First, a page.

There’s a fine line between innovative and absurd. Sometimes it just goes too far for reality to catch up. These16 duds were just a step short of un-American, honestly.

1. Kylie Lip Kits

In 2016, a 19-year-old called Kylie Jenner launched the Kylie Cosmetics line that quickly skyrocketed to the number one spot on the luxury cosmetic segment. Before long, everything was changing — business practices were going off-kilter and sales were plummeting. This was the end of the line. By the end of 2017, a reporter for Refinery29 called the company’s business practices “flawed” — with no mention of the looks. In November of 2018, eight of the company’s senior executives and ownership were let go.

2. Nike Free Clean Water Shoe

On June 12, 2010, Nike released the Free Flyknit, the world’s first shoe with no real structure or materials. The effects of this over-engineering are myriad: The shoes weren’t constructed well enough to withstand our unruly feet; they caused injuries; they basically split the webbing between your toes; and, inevitably, they became perishable. The Free Flyknit shoes sold for $95, the most expensive Nike shoes of their kind. They were gone in less than 48 hours.

3. Fortnite

YouTube revealed Fortnite: Battle Royale to the world in 2017. The streamy romp spawned an esports industry that continues to flourish today — and you know what that means: TV networks were paying a premium to air the channel (Fortnite can currently be found in over 50 territories worldwide). So far, the product was as simple as the game itself — a simple box that you insert your game cartridge into.

4. Intel’s Evolution of Motorsport AI Racing Simulator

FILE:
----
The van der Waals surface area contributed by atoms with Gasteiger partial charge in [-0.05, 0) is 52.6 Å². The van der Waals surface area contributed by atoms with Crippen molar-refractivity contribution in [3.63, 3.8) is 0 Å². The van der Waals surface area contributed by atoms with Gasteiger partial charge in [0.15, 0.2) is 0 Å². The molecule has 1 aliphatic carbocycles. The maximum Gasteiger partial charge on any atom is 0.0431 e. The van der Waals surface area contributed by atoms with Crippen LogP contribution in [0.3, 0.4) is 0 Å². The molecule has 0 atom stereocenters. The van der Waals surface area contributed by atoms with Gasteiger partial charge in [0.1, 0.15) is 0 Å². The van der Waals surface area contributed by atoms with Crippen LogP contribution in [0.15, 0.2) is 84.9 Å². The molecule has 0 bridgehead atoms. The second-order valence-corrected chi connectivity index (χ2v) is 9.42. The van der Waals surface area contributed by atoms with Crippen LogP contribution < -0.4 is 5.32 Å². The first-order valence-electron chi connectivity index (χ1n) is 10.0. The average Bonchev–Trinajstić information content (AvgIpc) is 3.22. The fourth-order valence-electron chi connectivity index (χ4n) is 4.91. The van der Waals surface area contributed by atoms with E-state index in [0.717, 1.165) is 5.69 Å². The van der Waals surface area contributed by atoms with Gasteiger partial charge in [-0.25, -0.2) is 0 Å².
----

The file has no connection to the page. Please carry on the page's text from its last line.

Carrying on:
When the first Intel Horizon Fan Racing simulator was released in 2018, the gist was simple: A computer program was used to create and film a racing scene, with the video automatically uploaded to the Internet after each race. A whole year later, the race had not officially been recorded and the setup no longer exists. Interestingly, Intel is currently doing its next round of fans — you’ll be able to film a Tesla lap as it drives through a simulated desert.

5. Bevel’s Razor

A powdered shaving cream known as Bevel was first released in 2012. Their razor was supposedly able to “remove razor bumps, knots, and inconsistencies” and “improve the feel of the cut and reduce irritation” (as Tech Insider quoted Bevel). It was expensive — $20 for one. It started out with a limited distribution. And it was a total disappointment. The reaction on social media was pretty savage.

6. Rapture (Mister Vincent)

In 2016, Vince Vaughn was trying to break into the highly-trendy game-playing market with a virtual reality headset. His device, called Rapture, was adored by some, but the culture critics thought that it was a total letdown. “Vaughn had no idea how to market the thing,” Computerworld reported, describing how the headset was never out of stock and, consequently, never completely sold out. “We [salespeople] figured we'd bomb the first week or two. Nothing could have prepared us for the traffic and response,” Vicarious Visions CEO Drew Creighton said.

7. AT&T’s DirecTV Unlimited

Apple released its own service in 2017, called DirecTV Now. This multi-platform service cost $35 per month for unlimited television streaming. It basically worked the same way as DirecTV Unlimited: You could watch a tiny selection of live television channels, but commercials or on-demand content were probably going to end up on your phone or tablet. (There were plenty of commercials!) AT&T’s content remained behind a “select” section of the TV packages: DirecTV starter, DirecTV Family, DirecTV XL, DirecTV Military and DirecTV Premiere. Yet the company was still charging $120 a month for the service. That’s $240 a year — $40 a month.

8. McChickens and Fingers and McRibs and Lemonade, McRib-style

McRib lovers and purists (you know, like sandwich eaters) flocked to McDonald’s in 2009 to get their very own McRib sandwich. At $1.99 each, the burgers were bad enough. People never knew when they would be getting one. On February 22, 2010, McDonald’s rolled out the McRib nationwide.

9. IKEA Pure Pro